At first we were asking Larry questions. “Why was the airport like that?” “How long will this trip take?” “Is this normal?” Larry was clearly uninterested in answering any questions, and promptly dosed off into a nap, which left us to take in the sights for ourselves. Now, most of you know me, I am what you would call an extrovert. I enjoy conversation, an experiential journey as we openly communicate thoughts, and possible humorous things we might see while driving. For almost 4 hours, no one spoke one word. Larry knew what we would see could not be explained.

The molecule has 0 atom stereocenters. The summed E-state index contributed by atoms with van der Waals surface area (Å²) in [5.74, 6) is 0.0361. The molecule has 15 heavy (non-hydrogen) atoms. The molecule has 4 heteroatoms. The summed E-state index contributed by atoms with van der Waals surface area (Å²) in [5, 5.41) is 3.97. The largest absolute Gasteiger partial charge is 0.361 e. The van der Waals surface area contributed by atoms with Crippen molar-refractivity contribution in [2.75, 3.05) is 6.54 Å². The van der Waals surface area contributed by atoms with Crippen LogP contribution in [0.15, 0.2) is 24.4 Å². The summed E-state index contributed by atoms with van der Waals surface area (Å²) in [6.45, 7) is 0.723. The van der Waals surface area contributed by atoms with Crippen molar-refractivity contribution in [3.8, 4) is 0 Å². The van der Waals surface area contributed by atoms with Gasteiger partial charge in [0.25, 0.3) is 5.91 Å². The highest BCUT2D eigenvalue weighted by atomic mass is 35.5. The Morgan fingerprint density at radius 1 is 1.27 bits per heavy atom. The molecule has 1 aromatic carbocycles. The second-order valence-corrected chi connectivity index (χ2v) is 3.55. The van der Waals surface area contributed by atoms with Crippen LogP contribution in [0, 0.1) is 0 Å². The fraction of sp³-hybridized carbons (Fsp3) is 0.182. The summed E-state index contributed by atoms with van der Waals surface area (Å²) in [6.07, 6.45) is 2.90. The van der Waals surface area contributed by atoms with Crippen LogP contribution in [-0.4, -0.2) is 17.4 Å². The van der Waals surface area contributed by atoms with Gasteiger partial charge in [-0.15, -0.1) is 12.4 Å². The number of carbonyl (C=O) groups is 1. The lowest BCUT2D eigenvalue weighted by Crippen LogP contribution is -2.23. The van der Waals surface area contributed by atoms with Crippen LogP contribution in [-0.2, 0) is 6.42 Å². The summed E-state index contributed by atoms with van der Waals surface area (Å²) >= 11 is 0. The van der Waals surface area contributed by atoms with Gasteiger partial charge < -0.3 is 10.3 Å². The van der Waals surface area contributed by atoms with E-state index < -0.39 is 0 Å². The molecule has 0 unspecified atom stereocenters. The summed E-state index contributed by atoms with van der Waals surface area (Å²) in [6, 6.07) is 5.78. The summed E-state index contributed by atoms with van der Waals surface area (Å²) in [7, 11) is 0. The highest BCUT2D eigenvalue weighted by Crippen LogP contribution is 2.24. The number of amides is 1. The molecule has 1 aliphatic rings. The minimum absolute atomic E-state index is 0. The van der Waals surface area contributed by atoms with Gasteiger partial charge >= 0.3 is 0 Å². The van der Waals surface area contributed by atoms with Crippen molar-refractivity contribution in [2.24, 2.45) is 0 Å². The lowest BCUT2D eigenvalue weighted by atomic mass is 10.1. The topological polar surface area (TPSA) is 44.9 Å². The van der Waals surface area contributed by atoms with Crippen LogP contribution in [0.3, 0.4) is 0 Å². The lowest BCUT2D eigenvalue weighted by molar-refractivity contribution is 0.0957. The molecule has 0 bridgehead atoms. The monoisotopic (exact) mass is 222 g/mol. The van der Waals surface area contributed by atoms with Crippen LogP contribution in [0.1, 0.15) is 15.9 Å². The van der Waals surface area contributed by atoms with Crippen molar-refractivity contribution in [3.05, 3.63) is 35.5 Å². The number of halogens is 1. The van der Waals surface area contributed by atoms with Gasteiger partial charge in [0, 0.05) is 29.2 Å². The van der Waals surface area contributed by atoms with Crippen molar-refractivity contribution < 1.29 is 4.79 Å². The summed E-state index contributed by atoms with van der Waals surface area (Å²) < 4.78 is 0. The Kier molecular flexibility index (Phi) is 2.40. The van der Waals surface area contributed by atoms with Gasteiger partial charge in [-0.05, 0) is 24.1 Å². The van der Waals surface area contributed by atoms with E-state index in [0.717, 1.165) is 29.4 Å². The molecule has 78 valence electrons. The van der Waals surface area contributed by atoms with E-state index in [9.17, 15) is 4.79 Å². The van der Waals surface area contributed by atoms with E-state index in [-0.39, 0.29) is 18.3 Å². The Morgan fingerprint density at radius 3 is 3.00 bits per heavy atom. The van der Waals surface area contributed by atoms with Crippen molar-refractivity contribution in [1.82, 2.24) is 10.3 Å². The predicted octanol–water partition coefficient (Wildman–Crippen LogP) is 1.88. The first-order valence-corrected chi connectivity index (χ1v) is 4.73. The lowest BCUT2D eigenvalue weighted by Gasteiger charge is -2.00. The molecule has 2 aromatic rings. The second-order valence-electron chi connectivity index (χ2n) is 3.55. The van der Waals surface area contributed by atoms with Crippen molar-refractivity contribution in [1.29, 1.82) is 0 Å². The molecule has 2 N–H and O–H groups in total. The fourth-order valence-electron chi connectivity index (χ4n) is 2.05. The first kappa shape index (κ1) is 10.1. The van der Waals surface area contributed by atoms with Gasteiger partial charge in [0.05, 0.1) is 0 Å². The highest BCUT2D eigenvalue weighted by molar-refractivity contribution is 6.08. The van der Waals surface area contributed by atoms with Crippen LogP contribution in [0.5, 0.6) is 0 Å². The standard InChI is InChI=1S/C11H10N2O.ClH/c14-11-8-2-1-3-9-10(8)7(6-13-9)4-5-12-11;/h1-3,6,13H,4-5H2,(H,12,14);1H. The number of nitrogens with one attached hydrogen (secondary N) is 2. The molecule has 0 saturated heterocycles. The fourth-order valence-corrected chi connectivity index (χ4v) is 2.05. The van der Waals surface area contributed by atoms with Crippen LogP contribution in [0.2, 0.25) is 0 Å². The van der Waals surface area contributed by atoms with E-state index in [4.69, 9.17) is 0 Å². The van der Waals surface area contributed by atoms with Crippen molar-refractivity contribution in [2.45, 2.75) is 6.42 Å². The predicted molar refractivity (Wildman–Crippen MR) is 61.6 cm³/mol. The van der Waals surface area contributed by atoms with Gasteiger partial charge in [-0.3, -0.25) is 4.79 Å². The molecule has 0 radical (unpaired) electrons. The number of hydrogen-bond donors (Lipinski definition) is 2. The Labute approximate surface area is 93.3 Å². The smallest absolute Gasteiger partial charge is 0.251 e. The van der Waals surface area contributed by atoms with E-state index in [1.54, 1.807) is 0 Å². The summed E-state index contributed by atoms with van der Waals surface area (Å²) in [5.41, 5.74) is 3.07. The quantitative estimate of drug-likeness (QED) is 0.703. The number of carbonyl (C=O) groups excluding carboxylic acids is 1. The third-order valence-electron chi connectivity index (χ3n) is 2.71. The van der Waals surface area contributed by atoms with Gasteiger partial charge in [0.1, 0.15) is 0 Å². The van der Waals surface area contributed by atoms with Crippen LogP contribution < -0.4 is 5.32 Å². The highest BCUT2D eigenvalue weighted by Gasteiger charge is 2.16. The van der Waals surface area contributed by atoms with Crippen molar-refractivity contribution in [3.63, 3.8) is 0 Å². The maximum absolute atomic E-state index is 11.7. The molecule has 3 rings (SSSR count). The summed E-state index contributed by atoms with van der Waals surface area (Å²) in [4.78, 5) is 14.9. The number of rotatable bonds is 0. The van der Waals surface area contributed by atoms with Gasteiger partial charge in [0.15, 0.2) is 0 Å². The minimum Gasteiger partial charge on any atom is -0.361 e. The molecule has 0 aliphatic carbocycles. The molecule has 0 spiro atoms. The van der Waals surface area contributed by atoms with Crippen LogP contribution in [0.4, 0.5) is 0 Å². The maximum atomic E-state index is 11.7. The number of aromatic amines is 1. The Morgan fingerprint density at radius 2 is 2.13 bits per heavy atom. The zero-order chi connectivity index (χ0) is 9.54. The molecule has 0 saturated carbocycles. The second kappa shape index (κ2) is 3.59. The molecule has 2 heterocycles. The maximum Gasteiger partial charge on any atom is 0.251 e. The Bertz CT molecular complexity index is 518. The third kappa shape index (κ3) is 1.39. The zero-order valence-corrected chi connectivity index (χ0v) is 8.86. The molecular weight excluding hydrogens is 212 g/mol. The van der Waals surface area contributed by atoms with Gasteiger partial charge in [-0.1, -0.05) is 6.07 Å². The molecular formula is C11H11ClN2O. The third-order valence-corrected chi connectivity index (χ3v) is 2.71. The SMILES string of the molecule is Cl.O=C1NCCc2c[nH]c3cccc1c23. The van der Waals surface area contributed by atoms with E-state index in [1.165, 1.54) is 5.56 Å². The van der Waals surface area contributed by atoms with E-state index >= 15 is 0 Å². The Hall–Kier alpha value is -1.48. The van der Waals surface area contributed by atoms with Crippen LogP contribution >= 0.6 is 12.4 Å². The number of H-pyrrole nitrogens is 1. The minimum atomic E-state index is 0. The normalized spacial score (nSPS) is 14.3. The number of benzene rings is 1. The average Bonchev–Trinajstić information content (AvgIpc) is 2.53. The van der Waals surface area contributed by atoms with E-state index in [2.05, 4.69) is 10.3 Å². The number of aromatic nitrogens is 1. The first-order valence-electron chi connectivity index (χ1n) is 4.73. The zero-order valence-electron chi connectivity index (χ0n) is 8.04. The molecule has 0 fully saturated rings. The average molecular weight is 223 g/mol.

2. The Ride.
I sat in the front seat, doing my best to avoid losing my lunch in front of grown men I barely knew. We drove past the actual airport that had been damaged from the earthquake, and I could tell that it had once been a fairly nice place. Rubble was everywhere. The road was barely recognizable except for the three lanes of traffic on the two lane road. Pick up trucks with a covering over the back and two benches to sit on either side would be filled with 20-40 Haitians at a time piled in the popular taxi transportation. They would “tap tap” on the side, and the driver would pull over. The Tap Taps were everywhere. The other thing that was everywhere: people. It was like they were walking around but had no place to go. It really felt like aimless wandering, with a mixture of motor bikes zipping in and out of the three laned- two lane roads. Everyone honked their horns.